Saturday was our local (Washington, D.C.) puzzle tournament. It was kind of a pain getting to GWU for it, since Metro had started "SafeTrack" (for which I have much ruder names), meaning trains were scheduled to run every 18-20 minutes. Which would be fine if they were running more often than every 45 minutes. Because, in addition to the scheduled single-tracking between East Falls Church and Ballston, they were also single-tracking between Clarendon and Foggy Bottom due to flooding in the Rosslyn tunnel. I had left myself plenty of time and was still able to go over to Bourbon Coffee on L Street to get some decent coffee before things started.

The first puzzle, by Peter Broda and Lena Webb, was straightforward enough. The theme wasn’t especially interesting and, frankly, one could probably solve it without ever figuring out what the theme was. Still, I solved cleanly and felt I was off to a good start.

Puzzle 2, by Andy Kravis and Neville Fogarty, was somewhat more my speed, with a theme that invoked puns in the style of Merl Reagle. It was my favorite of the day and, again, a clean solve. I found Puzzle 3, by Sam Trabuco, a lot less enjoyable, largely because I thought several of the answers were a stretch. I did, however, solve it cleanly. Things were going quite well and, in fact, after the first three puzzles, I was 6th on the Outside Track (out of 77). Admittedly, I was probably behind almost everyone on the Inside Track (i.e. the people who can solve the easy puzzles in about the time it takes me to pick up my pencil), but I was still pleased. On another pleasant note, somewhere in there (I think it was between the second and third puzzles), there were miniature pies.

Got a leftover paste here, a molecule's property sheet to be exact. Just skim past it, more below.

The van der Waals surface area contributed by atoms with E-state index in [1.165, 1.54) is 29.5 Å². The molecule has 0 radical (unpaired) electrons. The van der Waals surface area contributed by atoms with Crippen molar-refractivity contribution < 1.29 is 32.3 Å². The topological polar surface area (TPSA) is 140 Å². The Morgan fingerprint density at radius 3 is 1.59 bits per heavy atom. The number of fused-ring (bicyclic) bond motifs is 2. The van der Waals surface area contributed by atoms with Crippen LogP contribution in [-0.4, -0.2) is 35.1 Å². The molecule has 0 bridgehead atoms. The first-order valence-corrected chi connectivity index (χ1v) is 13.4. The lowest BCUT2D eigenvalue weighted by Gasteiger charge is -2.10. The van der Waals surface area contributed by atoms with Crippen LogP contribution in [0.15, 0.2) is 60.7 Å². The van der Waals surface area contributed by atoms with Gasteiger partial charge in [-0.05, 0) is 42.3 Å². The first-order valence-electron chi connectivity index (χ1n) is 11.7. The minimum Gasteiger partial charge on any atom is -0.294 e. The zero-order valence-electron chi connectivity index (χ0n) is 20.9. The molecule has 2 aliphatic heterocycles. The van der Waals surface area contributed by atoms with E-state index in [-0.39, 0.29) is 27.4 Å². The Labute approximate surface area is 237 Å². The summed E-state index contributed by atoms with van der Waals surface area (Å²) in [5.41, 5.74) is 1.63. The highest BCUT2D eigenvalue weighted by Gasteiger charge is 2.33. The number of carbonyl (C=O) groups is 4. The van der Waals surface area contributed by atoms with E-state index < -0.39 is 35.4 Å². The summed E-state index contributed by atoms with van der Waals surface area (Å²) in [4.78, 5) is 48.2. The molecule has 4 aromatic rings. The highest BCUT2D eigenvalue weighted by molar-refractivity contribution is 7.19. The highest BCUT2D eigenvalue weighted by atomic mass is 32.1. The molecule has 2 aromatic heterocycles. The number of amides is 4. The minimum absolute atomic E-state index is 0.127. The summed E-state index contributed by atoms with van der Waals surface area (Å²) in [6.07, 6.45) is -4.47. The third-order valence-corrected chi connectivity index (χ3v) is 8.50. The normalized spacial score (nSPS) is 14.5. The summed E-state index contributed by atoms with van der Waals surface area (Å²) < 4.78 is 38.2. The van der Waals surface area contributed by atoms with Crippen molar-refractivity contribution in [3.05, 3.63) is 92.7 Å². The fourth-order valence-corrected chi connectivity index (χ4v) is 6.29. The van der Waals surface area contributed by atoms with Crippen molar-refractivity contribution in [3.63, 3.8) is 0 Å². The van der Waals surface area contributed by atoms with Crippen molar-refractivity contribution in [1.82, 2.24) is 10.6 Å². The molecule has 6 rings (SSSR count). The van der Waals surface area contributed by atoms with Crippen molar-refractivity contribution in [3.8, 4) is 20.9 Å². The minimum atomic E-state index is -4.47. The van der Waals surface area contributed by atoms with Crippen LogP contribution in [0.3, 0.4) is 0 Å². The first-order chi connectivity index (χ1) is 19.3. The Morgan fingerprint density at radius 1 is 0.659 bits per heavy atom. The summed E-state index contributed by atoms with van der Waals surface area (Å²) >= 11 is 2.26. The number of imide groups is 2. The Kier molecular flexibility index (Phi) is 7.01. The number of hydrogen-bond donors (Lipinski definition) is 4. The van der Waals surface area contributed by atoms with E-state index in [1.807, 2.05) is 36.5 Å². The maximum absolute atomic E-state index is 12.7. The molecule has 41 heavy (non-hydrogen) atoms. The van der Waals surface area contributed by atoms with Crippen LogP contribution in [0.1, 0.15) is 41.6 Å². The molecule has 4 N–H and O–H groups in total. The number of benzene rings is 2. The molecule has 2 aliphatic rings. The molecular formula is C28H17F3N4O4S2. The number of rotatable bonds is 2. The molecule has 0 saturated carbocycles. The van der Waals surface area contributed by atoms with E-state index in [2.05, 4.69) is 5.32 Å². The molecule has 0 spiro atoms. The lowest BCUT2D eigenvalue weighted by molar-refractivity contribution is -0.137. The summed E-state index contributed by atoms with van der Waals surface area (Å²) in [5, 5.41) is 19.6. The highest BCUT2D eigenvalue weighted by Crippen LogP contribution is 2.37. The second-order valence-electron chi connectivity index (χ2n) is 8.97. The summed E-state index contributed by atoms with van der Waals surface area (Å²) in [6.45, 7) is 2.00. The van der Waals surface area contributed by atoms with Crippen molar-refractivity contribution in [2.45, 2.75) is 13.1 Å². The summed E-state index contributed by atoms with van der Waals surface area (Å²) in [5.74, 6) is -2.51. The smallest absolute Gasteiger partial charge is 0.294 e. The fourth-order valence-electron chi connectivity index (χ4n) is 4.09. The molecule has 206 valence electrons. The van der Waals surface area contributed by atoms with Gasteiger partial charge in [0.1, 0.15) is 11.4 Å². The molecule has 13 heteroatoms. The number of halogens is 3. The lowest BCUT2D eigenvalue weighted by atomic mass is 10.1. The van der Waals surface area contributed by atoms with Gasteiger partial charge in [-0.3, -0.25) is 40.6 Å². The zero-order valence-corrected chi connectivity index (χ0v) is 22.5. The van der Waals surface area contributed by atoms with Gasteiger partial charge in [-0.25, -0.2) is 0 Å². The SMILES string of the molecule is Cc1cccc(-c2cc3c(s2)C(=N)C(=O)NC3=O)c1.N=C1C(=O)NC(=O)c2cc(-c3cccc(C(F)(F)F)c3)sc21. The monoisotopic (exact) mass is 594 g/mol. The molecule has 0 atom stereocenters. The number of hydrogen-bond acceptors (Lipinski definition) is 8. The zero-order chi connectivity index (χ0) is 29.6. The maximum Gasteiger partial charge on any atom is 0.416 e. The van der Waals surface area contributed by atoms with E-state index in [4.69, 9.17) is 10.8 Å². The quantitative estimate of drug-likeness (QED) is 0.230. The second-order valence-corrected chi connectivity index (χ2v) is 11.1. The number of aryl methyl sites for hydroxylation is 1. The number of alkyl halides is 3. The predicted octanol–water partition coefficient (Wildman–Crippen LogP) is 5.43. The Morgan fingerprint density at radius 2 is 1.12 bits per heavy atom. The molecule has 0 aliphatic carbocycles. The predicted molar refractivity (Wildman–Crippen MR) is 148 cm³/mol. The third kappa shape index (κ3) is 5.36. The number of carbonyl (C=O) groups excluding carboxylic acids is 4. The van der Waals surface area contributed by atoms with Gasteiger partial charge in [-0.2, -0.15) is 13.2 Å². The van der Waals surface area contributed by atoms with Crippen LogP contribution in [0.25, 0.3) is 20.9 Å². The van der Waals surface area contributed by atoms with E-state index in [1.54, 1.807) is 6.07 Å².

Last year, I had been unable to find the Jose Andres veggie fast food place, Beefsteak, but now that I knew where it was, it made a good lunch destination for a few of us. You can build your own combo, but for a first time visit, it made sense to try one of their predesigned bowls. The kimchi-wa is described as containing rice, corn, carrot, cabbage, edamame, bok choy, garlic yogurt sauce and is topped with scallions, sesame seeds, corn nuts, kimchi, and soy ginger dressing. This was very tasty and proved to be quite a lot of food. I will definitely eat here again.